Sacramento-San Joaquin Delta Restoration Plan Moves Ahead

As part of its ongoing commitment to restore Delta ecosystems and habitat, the California Department of Water Resources (DWR) recently took a significant step in launching a 3,000-acre multi-benefit tidal wetlands restoration project in the Sacramento-San Joaquin Delta.

Image source: DWR

At the end of 2018, DWR entered into a partnership with Ecosystem Investment Partners (EIP), a private company investing in large-scale ecological restoration projects nationwide, to establish the Lookout Slough Tidal Habitat Restoration Project.

Lookout Slough, located in the Cache Slough region at the lower end of the Yolo Bypass in Solano County, is a critical site for endangered Delta smelt as it is one of the few areas in the Delta that has favorable elevations for maintaining historical tidal habitats.

Once completed, Lookout Slough will be the Delta’s largest tidal habitat restoration project, twice as large as Dutch Slough.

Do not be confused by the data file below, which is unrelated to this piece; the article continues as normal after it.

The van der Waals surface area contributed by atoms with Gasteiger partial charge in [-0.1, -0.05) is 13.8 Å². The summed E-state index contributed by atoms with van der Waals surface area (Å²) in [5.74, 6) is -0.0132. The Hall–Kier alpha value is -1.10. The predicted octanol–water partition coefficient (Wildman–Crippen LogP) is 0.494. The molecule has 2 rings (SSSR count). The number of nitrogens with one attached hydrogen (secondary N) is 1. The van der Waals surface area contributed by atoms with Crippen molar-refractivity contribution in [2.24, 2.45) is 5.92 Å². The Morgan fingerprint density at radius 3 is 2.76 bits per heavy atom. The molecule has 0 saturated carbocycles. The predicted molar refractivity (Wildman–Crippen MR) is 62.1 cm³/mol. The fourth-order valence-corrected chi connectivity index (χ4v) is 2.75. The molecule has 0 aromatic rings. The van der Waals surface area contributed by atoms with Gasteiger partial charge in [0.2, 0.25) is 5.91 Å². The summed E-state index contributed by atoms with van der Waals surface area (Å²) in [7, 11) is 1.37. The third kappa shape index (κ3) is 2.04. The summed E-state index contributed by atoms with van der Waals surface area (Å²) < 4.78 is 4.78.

The project will enhance food productivity, spawning and rearing habitat for threatened and endangered native fish populations.

The project will create new protective levees along the west and north edges of the property, to allow for breaching of the existing degraded levee along the Yolo Bypass.

Breaching the levee will restore historical tidal influence to the site, increasing seasonal floodplain rearing habitat for salmonids and providing food web and other benefits to Delta smelt.

Funding for this project will be provided through two separate sources based on project benefits. The habitat restoration objectives of the project will be funded by the State Water Project and the State Water Contractors, and Proposition 1 will fund the flood protection objectives for multi-benefit and systemwide flood improvements.